An important point is that an open account will generally carry more influence than a closed one. This is crucial because it explains why closing an account can result in a lowered Credit Score. Reducing the positive influence of an open account by closing it will mean it contributes less to your overall score than it once did.

Why Do Closed Accounts Influence Credit Scores Less Than Open Ones?

Whenever you apply for credit, the lender will check your credit history to get an idea of what type of borrower you’re likely to be. A vital part of this credit check is assessing the state of your active credit accounts, as they are evidence of how well you are currently managing your financial commitments. Your closed accounts are important too, but as they are inactive and likely older, your more relevant open accounts will be given extra attention.

As such, open accounts often influence your Credit Score more than closed accounts. That said, there are other factors to consider too, such as the account type (a mortgage account, for instance, can carry greater weight than a credit card account).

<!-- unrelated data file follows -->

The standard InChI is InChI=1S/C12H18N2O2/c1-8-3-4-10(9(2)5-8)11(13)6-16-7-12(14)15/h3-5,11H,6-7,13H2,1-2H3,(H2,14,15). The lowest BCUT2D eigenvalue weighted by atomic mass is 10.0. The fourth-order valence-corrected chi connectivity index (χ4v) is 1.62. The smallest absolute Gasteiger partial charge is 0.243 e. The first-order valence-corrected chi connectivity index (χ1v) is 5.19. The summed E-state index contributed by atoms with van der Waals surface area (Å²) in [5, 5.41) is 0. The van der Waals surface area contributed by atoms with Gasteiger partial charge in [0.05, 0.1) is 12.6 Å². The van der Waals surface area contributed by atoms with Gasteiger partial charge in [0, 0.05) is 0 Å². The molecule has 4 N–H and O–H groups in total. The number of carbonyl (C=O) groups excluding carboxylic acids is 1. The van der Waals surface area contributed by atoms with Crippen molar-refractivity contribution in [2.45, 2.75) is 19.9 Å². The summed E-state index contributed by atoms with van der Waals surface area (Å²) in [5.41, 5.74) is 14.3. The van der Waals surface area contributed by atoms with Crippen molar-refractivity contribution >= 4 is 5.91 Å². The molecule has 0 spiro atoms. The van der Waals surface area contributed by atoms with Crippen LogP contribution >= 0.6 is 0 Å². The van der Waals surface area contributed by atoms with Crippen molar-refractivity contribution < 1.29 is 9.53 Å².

Will Closing A Defaulted Account Improve My Credit Score?

If a credit account has entered default, the lender will consider the account closed, even if there is still an outstanding balance. This is because the agreement has broken down and will have been referred to collections to recover the owed amount.

Once a default has been issued, it will severely harm your creditworthiness, regardless of whether the balance is subsequently settled or not. Paying the amount owed after default will not improve your Credit Score, as the negative impact of the default comes from the event it has been issued in the first place, rather than the balance.

Even though paying a default balance won’t directly improve your Credit Score, it’s typically the best course to protect your creditworthiness from further damage. If you leave a defaulted account unpaid, the creditor may take court action to reclaim the amount owed, resulting in a County Court Judgment being lodged against you. CCJs are even more damaging than defaults. Having both a CCJ and the respective default on your Credit Report for six years will make credit more expensive and difficult to get.